There are three options available when selecting a mortgage product in the UK:
But what is the difference, and what does this mean?
The first is Fixed Mortgages – and by “Fixed”, this means the rates are fixed and the price you pay won’t increase (or decrease) over the life of the fixed mortgage. You will know exactly what the mortgage will cost. The fixed-rate is usually part of an incentive deal and can last from anywhere between 2 – 10 years. Once the fixed incentive period ends, you will return to a variable rate mortgage. The benefits of a Fixed Mortgage product are you can budget properly as you will know how much your mortgage repayments will cost each month. It is worth considering that there are usually no early exits from these products, without often expensive early exit charges.
Tracker Mortgages follow, or track, the Bank of England base interest rate, meaning your loan repayments can either rise or fall over the life of your mortgage. Whilst they follow the rise and fall of interest rates, they do not have the exact same base rate – the interest rate just moves with it. Where interest rates fall, you can start to pay back less interest on your mortgage. However, it’s uncertain whether rates will fall or rise, so you may end up in a period where your interest rates are high. If the interest rates increase, then your monthly repayment will also increase so there is an element of risk to these products and affordability needs to be considered. Like fixed mortgages, there is usually a fee for early withdrawal from the tracker mortgage product, and usually, the incentive period on tracker mortgages lasts about 2 years, however, some tracker rates last for the full lifetime of the mortgage.
- Standard Variable Rates (SVRs)
Finally, we have standard variable rate mortgages (SVRs). This is the basic product offered by mortgage providers, and as it is not tied to any specific ‘deal they can change the interest rates whenever they want. However, the changes to the product are usually when the Bank of England’s interest rates move. After the end of a tracker or fixed rate incentive period, this is what most borrowers’ deals will revert to. There is no early repayment charge on these kinds of mortgages as it is not tied to a product deal of a certain term.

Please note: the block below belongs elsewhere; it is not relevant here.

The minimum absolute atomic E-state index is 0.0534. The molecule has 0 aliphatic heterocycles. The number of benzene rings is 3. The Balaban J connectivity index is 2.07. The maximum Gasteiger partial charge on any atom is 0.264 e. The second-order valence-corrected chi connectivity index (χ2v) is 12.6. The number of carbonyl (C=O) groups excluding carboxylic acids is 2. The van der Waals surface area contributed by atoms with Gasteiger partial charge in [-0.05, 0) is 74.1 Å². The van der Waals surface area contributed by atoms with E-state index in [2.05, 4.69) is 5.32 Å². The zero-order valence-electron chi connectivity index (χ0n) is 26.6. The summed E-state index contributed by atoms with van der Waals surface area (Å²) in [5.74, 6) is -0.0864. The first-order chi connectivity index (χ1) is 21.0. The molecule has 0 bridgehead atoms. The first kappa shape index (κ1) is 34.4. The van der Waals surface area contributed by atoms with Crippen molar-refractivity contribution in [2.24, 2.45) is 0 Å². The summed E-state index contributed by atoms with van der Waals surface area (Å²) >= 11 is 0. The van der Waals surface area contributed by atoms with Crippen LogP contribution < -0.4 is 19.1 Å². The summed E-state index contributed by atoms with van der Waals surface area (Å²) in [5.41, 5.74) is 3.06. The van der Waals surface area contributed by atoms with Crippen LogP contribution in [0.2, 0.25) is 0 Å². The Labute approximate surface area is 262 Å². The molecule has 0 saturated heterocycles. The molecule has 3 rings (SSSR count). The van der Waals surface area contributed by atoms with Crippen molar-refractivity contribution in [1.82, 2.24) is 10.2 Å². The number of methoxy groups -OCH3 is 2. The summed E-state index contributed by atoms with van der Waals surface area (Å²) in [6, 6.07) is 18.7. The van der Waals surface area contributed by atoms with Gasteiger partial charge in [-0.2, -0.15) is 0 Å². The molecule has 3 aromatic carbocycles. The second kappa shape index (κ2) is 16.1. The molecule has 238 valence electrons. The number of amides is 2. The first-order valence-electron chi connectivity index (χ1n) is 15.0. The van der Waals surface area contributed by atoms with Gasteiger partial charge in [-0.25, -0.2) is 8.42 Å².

These mortgages are often some of the most expensive, and like tracker mortgages, if interest rates rise, you’ll be paying back more on your mortgage, but if a product free of penalties is what you require, if you do your research there are competitive deals available.
Finding the type of mortgage that is right for you is usually about finding the best deal that suits your circumstances. Each mortgage varies from lender to lender, and whilst the types of mortgages are the same, interest rates are dependent on the lender.
Luckily for you, we have access to a comprehensive range of mortgages from across the market and can provide you with tailored advice to ensure you have the best product to fit your needs. Please get in touch so we can review your borrowing – and help you find the most appropriate product.